In the poll, young people (under 30) and older Americans (over 65) both gave the concept 74 percent approval. Blacks favored it even more than did whites, and women more than men. Support is greater now than it was at the height of the term-limits movement in the 1990s. Back then, Martin Plissner, the late political director for CBS News, told me he had “never seen an issue on which there [was] so little demographic variation.”
#share#In the 1990s, 21 states limited the terms of their own members of Congress by popular vote. The movement was close to reaching a tipping point at which enough members of Congress would have been covered by term limits that they probably would have voted for such restrictions on all members so no one would be disadvantaged.
Then, in a blow against federalism, a narrow 5–4 majority on the Supreme Court ruled in 1995 that states lacked the power to block long-serving congressional incumbents from appearing on their ballots. Thereafter, imposing term limits on federal offices would require a constitutional amendment similar to the one that was ratified in 1951 limiting presidents to two terms. The decision was hailed behind closed doors all over Washington. Entrenched elites in both parties were terrified of pro-term-limit voters and preferred that the Court do their dirty work for them.
Attempts at extending term limits are still popular even when courts occasionally strike them down.
While term limits at the national level went into hibernation, the limits remained on state legislators in more than a dozen states and on officials in hundreds of local jurisdictions. Thirty-seven of the 50 governors are bound by term limits. Forty-nine states have either term limits or mandatory retirement ages for their supreme-court justices. And the mayors of nine of the ten most populous cities are term-limited. Attempts at extending term limits are still popular even when courts occasionally strike them down.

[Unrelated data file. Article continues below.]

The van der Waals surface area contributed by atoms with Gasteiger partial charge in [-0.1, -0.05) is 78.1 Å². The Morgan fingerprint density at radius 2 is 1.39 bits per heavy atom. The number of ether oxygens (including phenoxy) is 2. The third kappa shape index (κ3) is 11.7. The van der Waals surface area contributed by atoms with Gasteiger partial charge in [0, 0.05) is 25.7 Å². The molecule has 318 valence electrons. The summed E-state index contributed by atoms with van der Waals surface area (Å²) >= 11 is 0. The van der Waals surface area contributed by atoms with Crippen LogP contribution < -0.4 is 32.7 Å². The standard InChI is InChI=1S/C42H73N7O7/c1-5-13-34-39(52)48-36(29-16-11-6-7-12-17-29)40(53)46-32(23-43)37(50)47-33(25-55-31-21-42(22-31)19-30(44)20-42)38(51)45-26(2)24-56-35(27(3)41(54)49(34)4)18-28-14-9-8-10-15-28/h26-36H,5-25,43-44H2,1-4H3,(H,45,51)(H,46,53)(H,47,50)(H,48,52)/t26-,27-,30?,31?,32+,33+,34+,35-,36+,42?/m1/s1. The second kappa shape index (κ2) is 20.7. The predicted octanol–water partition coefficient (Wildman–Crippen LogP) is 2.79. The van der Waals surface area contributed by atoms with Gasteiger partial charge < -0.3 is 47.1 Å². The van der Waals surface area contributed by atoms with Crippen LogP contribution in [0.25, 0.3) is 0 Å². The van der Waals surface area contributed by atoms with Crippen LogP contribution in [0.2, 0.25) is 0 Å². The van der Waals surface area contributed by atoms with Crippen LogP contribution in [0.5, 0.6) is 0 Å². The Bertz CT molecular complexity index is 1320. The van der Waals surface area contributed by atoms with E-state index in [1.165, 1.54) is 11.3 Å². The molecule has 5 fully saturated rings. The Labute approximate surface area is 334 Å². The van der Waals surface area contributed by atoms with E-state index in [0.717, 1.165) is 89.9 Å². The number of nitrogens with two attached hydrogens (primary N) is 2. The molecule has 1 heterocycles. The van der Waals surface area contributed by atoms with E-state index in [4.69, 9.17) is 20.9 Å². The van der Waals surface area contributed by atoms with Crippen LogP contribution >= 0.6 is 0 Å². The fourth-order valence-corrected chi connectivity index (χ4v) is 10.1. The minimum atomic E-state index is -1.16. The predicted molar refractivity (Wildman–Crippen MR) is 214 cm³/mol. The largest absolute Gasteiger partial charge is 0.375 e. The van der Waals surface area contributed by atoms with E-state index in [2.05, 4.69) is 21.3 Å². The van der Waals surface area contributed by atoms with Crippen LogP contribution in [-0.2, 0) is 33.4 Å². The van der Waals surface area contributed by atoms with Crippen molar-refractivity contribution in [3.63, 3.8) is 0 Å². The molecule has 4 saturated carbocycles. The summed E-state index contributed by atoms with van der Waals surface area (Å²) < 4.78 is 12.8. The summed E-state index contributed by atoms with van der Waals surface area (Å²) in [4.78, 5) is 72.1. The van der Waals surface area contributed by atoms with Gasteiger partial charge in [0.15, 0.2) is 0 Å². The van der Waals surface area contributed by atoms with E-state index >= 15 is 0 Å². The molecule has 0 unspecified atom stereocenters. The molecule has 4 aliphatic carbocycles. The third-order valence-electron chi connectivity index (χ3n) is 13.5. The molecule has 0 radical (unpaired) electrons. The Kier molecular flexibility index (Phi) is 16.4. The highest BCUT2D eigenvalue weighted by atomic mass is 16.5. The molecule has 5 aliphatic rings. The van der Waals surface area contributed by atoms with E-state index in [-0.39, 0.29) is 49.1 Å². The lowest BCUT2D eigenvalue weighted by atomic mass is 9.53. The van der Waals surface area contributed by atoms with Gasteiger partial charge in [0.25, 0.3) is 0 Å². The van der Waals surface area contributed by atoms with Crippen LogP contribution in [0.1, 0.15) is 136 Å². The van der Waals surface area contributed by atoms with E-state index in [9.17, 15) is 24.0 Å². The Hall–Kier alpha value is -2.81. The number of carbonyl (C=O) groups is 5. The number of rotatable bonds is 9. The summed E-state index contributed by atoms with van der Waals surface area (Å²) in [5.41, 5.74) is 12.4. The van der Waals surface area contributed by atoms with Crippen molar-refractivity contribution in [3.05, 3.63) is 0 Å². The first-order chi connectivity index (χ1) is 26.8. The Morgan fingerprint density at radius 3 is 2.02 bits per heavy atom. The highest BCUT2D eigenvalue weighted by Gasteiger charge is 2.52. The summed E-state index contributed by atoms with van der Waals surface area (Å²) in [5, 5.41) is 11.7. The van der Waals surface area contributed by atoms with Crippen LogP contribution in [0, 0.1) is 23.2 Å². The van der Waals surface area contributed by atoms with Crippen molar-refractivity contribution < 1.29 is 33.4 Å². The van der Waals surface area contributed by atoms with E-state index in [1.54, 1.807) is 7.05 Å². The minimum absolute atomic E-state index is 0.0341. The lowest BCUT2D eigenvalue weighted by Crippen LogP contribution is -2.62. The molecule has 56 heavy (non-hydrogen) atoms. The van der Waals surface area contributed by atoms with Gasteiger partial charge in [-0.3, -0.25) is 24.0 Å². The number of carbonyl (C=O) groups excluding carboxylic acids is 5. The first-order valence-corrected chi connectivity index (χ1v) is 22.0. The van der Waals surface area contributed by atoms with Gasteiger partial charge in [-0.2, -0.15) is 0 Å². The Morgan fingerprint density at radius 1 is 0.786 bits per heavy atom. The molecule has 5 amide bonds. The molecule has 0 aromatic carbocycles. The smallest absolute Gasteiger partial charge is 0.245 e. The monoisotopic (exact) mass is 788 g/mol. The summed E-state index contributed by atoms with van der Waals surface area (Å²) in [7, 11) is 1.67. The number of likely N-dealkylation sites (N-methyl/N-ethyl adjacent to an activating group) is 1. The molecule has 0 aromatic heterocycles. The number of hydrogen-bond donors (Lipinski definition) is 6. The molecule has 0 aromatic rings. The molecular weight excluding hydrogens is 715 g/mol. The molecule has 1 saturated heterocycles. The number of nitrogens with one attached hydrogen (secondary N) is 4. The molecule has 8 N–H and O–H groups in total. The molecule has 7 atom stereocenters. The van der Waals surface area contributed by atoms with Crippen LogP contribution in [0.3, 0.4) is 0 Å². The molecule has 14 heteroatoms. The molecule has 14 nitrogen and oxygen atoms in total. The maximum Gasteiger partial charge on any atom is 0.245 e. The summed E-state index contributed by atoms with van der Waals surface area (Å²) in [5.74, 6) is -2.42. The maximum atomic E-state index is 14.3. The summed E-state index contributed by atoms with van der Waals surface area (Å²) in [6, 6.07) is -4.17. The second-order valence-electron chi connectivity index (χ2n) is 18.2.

In Illinois last year, advocates for term limits collected 600,000 signatures to put the issue up for a vote, but a court ruling threw the measure off the ballot. As columnist George Will has written, “the political class’s reaction to term limits is a powerful, indeed sufficient, argument for them.”
#related#The fact that term limits are so common at the local level gives Representative Ron DeSantis, a Florida Republican, hope that a constitutional amendment on term limits could eventually succeed. He would exempt incumbent lawmakers from term limits to help increase support for the measure. “An approach that phases in congressional term limits reconciles the self-interest of members of Congress with the public’s desire to see these changes enacted,” he says. If Congress refuses to pass a term-limit amendment, two-thirds of the states have power under the Constitution to call a convention to force consideration of the measure — the method by which the popular election of senators finally became a reality in 1913.
There is another vehicle that might revive the question of term limits. Should one of the many candidates who profess support for them become president in 2017, his or her Supreme Court nominees just might provide the votes to revisit the Court decision that halted their progress two decades ago.
— John Fund is national-affairs correspondent for National Review.